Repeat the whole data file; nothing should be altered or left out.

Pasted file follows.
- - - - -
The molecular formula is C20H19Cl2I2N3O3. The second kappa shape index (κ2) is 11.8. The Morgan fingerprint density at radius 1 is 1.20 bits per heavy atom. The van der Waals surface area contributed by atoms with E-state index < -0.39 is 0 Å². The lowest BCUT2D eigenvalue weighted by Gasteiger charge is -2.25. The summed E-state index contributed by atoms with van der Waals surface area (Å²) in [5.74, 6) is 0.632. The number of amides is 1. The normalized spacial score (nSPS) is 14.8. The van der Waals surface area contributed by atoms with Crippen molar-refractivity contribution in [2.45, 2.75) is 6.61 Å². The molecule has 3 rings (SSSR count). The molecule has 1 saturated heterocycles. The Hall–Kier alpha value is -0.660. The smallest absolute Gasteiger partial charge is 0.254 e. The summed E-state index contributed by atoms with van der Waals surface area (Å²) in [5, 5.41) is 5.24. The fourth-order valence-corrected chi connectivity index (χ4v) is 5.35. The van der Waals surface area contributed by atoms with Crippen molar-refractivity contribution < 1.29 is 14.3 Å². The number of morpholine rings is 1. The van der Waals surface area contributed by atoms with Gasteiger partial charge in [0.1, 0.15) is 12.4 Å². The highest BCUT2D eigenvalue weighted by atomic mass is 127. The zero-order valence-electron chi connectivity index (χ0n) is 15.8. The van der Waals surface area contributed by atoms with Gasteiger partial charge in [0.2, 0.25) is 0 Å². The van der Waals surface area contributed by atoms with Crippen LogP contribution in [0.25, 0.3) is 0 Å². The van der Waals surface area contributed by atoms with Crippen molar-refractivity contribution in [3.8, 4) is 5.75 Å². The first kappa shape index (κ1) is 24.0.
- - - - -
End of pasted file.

The molecular formula is C20H19Cl2I2N3O3. The second kappa shape index (κ2) is 11.8. The Morgan fingerprint density at radius 1 is 1.20 bits per heavy atom. The van der Waals surface area contributed by atoms with E-state index < -0.39 is 0 Å². The lowest BCUT2D eigenvalue weighted by Gasteiger charge is -2.25. The summed E-state index contributed by atoms with van der Waals surface area (Å²) in [5.74, 6) is 0.632. The number of amides is 1. The normalized spacial score (nSPS) is 14.8. The van der Waals surface area contributed by atoms with Crippen molar-refractivity contribution in [2.45, 2.75) is 6.61 Å². The molecule has 3 rings (SSSR count). The molecule has 1 saturated heterocycles. The Hall–Kier alpha value is -0.660. The smallest absolute Gasteiger partial charge is 0.254 e. The summed E-state index contributed by atoms with van der Waals surface area (Å²) in [5, 5.41) is 5.24. The fourth-order valence-corrected chi connectivity index (χ4v) is 5.35. The van der Waals surface area contributed by atoms with Crippen molar-refractivity contribution < 1.29 is 14.3 Å². The number of morpholine rings is 1. The van der Waals surface area contributed by atoms with Gasteiger partial charge in [0.1, 0.15) is 12.4 Å². The highest BCUT2D eigenvalue weighted by atomic mass is 127. The zero-order valence-electron chi connectivity index (χ0n) is 15.8. The van der Waals surface area contributed by atoms with Gasteiger partial charge in [0.2, 0.25) is 0 Å². The van der Waals surface area contributed by atoms with Crippen LogP contribution in [0.25, 0.3) is 0 Å². The van der Waals surface area contributed by atoms with Crippen molar-refractivity contribution in [3.8, 4) is 5.75 Å². The first kappa shape index (κ1) is 24.0.